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11 results for Lake Mattamuskeet--History
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Record #:
6024
Author(s):
Abstract:
No one knows how Lake Mattamuskeet in Hyde County originated. The waters are quite shallow, being five feet at their deepest point. A number of individuals and groups are associated with the lake's history and include Algonquian Indians, English explorer John Lawson, visionary agribusinessmen, and the U.S. Department of the Interior.
Source:
Tar Heel (NoCar F 251 T37x), Vol. 5 Issue 4, Aug 1977, p8-12, il
Record #:
6608
Author(s):
Abstract:
Lake Mattamuskeet in Hyde County is a body of fresh water approximately eighteen miles long and six miles wide. The lake bottom is said to contain seventy-five square miles of the richest soil in the world, rivaling that of the fertile Valley of the Nile. Draining the lake and turning it into farmland has challenged a number of people for over a century. Ward recounts the history of these drainage attempts, which date back to 1789.
Record #:
12268
Author(s):
Abstract:
Lake Mattamuskeet, eighteen miles long and six miles wide in coastal Hyde County, was once drained as a part of one of the greatest American agricultural experiments of the 20th century. The lake bottom is said to contain seventy-five square miles of the richest soil in the world, rivaling that of the fertile Valley of the Nile. Ultimately, heavy rains ruined the multi-million dollar project.
Source:
The State (NoCar F 251 S77), Vol. 42 Issue 12, May 1975, p23-25, 36, il
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Record #:
15134
Author(s):
Abstract:
On two different occasions, vast sums of money have been spent in order to obliterate Lake Mattamuskeet through systems of pumping in order to use the land for crops. However, nature has refused to be conquered and the Lake has continually returned. In 1934, the Federal Government purchased the Lake as a migratory waterfowl refuge and black bass feeding ground.
Source:
The State (NoCar F 251 S77), Vol. 8 Issue 46, Apr 1941, p10-11, f
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Record #:
15424
Abstract:
Perhaps no geographic division of the world ever underwent so many changes, during a quarter of a century as Lake Mattamuskeet in Dare County. Originally, it was a natural game refuge with an abundant supply of fish and fowl. After two hundred years it its natural state, hundreds of thousands of dollars were spent in a venture to drain the lake and use it for agricultural purposes. After several years of inactivity, pumping has ceased and the Federal Government has turned Mattamuskeet Lake back into a thriving game refuge.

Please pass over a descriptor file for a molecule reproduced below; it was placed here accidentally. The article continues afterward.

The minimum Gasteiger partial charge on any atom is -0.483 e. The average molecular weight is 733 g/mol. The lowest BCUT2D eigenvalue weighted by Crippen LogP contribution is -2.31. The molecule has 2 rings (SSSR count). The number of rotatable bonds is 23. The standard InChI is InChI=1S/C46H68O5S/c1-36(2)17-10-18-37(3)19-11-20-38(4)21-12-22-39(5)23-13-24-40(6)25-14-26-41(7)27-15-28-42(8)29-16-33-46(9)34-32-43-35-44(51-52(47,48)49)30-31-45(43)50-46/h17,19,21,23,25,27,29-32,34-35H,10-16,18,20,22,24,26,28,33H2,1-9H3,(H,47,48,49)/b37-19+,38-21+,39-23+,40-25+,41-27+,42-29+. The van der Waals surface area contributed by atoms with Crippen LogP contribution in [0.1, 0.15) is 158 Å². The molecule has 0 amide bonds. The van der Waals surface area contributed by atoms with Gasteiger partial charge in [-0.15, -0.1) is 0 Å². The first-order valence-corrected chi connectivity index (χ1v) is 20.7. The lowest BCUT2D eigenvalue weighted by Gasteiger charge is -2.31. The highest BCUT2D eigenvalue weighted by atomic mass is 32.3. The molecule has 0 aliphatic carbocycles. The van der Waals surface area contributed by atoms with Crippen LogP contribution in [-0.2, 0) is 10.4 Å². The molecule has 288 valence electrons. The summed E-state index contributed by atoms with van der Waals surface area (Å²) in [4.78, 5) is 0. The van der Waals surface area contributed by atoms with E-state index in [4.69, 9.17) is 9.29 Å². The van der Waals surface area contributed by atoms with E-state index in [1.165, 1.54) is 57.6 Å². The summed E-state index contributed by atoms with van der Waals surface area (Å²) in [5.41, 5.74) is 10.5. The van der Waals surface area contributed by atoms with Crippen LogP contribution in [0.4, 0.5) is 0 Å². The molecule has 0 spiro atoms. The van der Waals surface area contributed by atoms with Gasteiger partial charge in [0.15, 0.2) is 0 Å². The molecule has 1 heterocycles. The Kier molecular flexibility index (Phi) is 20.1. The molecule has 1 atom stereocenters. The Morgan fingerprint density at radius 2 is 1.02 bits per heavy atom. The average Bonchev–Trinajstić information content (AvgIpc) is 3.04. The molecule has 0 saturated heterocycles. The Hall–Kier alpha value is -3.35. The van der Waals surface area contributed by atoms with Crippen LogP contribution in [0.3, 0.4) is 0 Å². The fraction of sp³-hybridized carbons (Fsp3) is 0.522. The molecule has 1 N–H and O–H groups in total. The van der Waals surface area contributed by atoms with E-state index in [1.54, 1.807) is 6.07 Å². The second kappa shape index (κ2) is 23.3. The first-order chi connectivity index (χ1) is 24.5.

Source:
The State (NoCar F 251 S77), Vol. 4 Issue 21, Oct 1936, p1, 16, 21, f
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Record #:
16965
Author(s):
Abstract:
Mattamuskeet refers to a group of Native Americans who, after losing in the Tuscarora War (1711-1715), were given land around the Mattamuskeet Lake in Hyde County. The group sold land to white developers and the population of the Mattamuskeet dwindles. The Mackeys Family, of Fairfield, was the only family in the late 1970s able to trace its lineage back to the first Mattamuskeet lands.
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Record #:
19376
Author(s):
Abstract:
Lake Mattamuskeet, at 40,000 acres, is the largest natural lake in North Carolina. The lake is both economically and ecologically valuable, but activities like draining and canaling have altered the lake over time.
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Record #:
24597
Author(s):
Abstract:
One of the country’s most valuable waterfowl preserves on Lake Mattamuskeet was started by J. A. (Lon) Bolich, Jr. in 1933. The author discusses how the preserve was founded.
Source:
The State (NoCar F 251 S77), Vol. 32 Issue 22, April 1965, p13-14, il, por
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Record #:
8630
Author(s):
Abstract:
At eighteen miles long and six miles wide, Lake Mattamuskeet in Hyde County is the state's largest freshwater lake. Total water surface is 40,000 acres. Beginning in 1789, many unsuccessful attempts have been made to drain it for other uses, particularly farming. In 1933, the last draining attempt failed, and in 1934, the federal government created the Mattamuskeet National Wildlife Refuge. The lake is a haven for many waterfowl, especially Canadian geese. In the 1960s, Mattamuskeet was briefly the goose hunting capital of the world, with over 130,000 geese wintering there. Over the years the population has declined, with only 17,000 wintering there in 1985.
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Record #:
38125
Abstract:
Since the late 19th century, this lake has provided hunting grounds for game birds such as geese, ducks, and swans. It has also provided opportunities for hunting guides, the well-known including John Harold Swindell and Percy Carawan. The hunting continues, albeit without guides, and game birds are in abundance, protected by the Wildlife Commission regulations.
Record #:
39413
Abstract:
From 1933-1942, the Civilian Conservation Corps (CCC) worked at Camp Reddington on Bell Island on the Swanquarter Migratory Waterfowl Refuge in Hyde County. In 1934, the US government bought Lake Mattamuskeet from the New Holland Corporation and the Civilian Conservation Corps set about converting farm land to a migratory bird refuge. They erected fences, built canals, dismantled houses and barns, put in roads, erected barracks, planted vegetation to feed the migratory birds. The Civilian Conservation Corps moved from Camp Reddington to the New Holland community at Lake Mattamuskeet. The Civilian Conservation Corps ended at the outbreak of WWII.